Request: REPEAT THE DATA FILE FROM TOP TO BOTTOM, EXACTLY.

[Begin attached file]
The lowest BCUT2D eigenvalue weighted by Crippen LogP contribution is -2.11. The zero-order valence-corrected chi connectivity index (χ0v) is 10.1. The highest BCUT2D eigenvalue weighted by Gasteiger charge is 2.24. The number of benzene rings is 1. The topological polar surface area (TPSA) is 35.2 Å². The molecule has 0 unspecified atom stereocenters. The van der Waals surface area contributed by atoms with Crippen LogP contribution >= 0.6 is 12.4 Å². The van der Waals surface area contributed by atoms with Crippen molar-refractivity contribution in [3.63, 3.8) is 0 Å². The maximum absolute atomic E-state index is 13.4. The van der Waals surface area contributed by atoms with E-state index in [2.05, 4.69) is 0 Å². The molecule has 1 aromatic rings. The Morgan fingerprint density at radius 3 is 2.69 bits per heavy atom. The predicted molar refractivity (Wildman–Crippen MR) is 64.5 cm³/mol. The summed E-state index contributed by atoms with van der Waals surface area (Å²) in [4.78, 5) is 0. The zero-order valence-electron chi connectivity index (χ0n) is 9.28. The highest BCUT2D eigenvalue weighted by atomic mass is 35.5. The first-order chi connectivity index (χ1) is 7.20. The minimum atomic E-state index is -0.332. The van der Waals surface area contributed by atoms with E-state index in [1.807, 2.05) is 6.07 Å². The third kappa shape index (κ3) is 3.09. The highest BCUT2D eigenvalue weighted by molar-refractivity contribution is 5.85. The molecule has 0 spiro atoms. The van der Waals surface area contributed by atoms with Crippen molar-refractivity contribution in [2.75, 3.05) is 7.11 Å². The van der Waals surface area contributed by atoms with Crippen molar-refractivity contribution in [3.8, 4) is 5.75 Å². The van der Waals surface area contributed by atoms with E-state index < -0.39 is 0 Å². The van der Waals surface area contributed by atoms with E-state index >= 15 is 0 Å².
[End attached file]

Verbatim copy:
The lowest BCUT2D eigenvalue weighted by Crippen LogP contribution is -2.11. The zero-order valence-corrected chi connectivity index (χ0v) is 10.1. The highest BCUT2D eigenvalue weighted by Gasteiger charge is 2.24. The number of benzene rings is 1. The topological polar surface area (TPSA) is 35.2 Å². The molecule has 0 unspecified atom stereocenters. The van der Waals surface area contributed by atoms with Crippen LogP contribution >= 0.6 is 12.4 Å². The van der Waals surface area contributed by atoms with Crippen molar-refractivity contribution in [3.63, 3.8) is 0 Å². The maximum absolute atomic E-state index is 13.4. The van der Waals surface area contributed by atoms with E-state index in [2.05, 4.69) is 0 Å². The molecule has 1 aromatic rings. The Morgan fingerprint density at radius 3 is 2.69 bits per heavy atom. The predicted molar refractivity (Wildman–Crippen MR) is 64.5 cm³/mol. The summed E-state index contributed by atoms with van der Waals surface area (Å²) in [4.78, 5) is 0. The zero-order valence-electron chi connectivity index (χ0n) is 9.28. The highest BCUT2D eigenvalue weighted by atomic mass is 35.5. The first-order chi connectivity index (χ1) is 7.20. The minimum atomic E-state index is -0.332. The van der Waals surface area contributed by atoms with E-state index in [1.807, 2.05) is 6.07 Å². The third kappa shape index (κ3) is 3.09. The highest BCUT2D eigenvalue weighted by molar-refractivity contribution is 5.85. The molecule has 0 spiro atoms. The van der Waals surface area contributed by atoms with Crippen molar-refractivity contribution in [2.75, 3.05) is 7.11 Å². The van der Waals surface area contributed by atoms with Crippen molar-refractivity contribution in [3.8, 4) is 5.75 Å². The van der Waals surface area contributed by atoms with E-state index < -0.39 is 0 Å². The van der Waals surface area contributed by atoms with E-state index >= 15 is 0 Å².